Series 2 continues to celebrate vulva diversity using made-from-scratch pies and looks at the human vulva from a frontal viewpoint. This series was a lot less time-consuming to create than Series 1 and felt more like drawing than sculpting, but I took the time to add some nice crust edges for design.
What I learned making this series of pie art:
I learned a lot about sculpting pie crust and baking sculpted crusts. When I baked the series, I lost a lot of the detail. Sadly, I wasn’t happy with the baked versions of these as much as the raw, so that is what I’ve mainly shown to the public from this series.
I also learned that even though most people probably think a vulva is a triangle with a line, approximately two-thirds of vulvas have protruding labia minora. Many women feel their perfectly made body is abnormal or ugly because they aren’t represented proportionately in the entertainment industry.
Seeing Vulva Diversity Matters
Because we only see one type of vulva represented in the entertainment and advertising industry, we don’t know what normal really is. In the dialog following each post I started to really feel how important it was for each of us to see ourselves represented somewhere other than the mirror.
When (according to research by Bodyform) 73% of women don’t know what their “vulva” is and 63% of 18-24 years olds surveyed have felt embarrassed about their vulva. We need to have an open dialog and place where we can safely learn about our bodies and to see more vulva diversity.
The Critics Appear
About half way through posting this series, the messages and crudeness started appearing. Before then, I think everyone who found the work was open to the idea and probably marked by the algorithm as willing participants.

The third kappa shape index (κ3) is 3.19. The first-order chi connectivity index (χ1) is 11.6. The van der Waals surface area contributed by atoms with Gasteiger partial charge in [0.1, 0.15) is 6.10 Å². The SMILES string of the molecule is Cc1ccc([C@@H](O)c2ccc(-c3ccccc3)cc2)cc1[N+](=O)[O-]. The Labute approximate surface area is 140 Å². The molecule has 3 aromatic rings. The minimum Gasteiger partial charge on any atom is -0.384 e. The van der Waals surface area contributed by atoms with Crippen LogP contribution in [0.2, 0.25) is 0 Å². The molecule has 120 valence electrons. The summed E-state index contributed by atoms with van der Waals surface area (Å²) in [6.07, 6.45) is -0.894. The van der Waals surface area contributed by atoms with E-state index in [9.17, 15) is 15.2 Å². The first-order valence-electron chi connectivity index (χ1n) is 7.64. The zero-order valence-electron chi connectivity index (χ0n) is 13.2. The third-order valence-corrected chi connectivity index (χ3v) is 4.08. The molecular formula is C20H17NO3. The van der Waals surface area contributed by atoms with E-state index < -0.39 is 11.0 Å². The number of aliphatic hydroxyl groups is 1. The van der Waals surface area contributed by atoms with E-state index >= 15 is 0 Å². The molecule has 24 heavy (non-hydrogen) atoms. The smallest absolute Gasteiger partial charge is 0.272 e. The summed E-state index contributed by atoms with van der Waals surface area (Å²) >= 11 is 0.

However, after posting 20 pies, I noticed the tone changed. I started being accused of attention seeking and trying to get noticed using women’s bodies like everyone always did. You know, the old sex sells mentality.
I posted on Pie 21: “
This week has been challenging. Many tough questions and conversations have been had over these little pies.
They were shared through dm’s and re-posted on other accounts more than any other week. At first, I was high on thinking how fortunate it was to be well received. Then the comments and questions began.
A steady demand for what is my aim, why did I make, who’s team, how do I think pie can be relevant in this way.
I don’t have all the answers for vulvas. I am an artist/ baker, is where my mind retreats.
Yet, I know better. I answered the call to do this work. I was struck by the idea one morning while getting ready for my day. I didn’t even know there was a whole community of other vulva artists.
Now I’m here.
I don’t have the answers, but I know they are found in love and kindness.”
That is still my best answer because even after making 63 of these pies to date, I am still being humbled and still gaining new insights from the work. My heart bursts with joy and sadness at some messages I receive. However, I am repulsed and disgusted by the comments I have to delete and the gross dm’s I receive.
It all parallels exactly what women experience in our daily lives- catcalling, unsolicited judgement, self- inflicted criticism, embarrassing moments when our body is commented upon or is differs from how we wish it was.
See the Vulva Diversity Pies from Series Two
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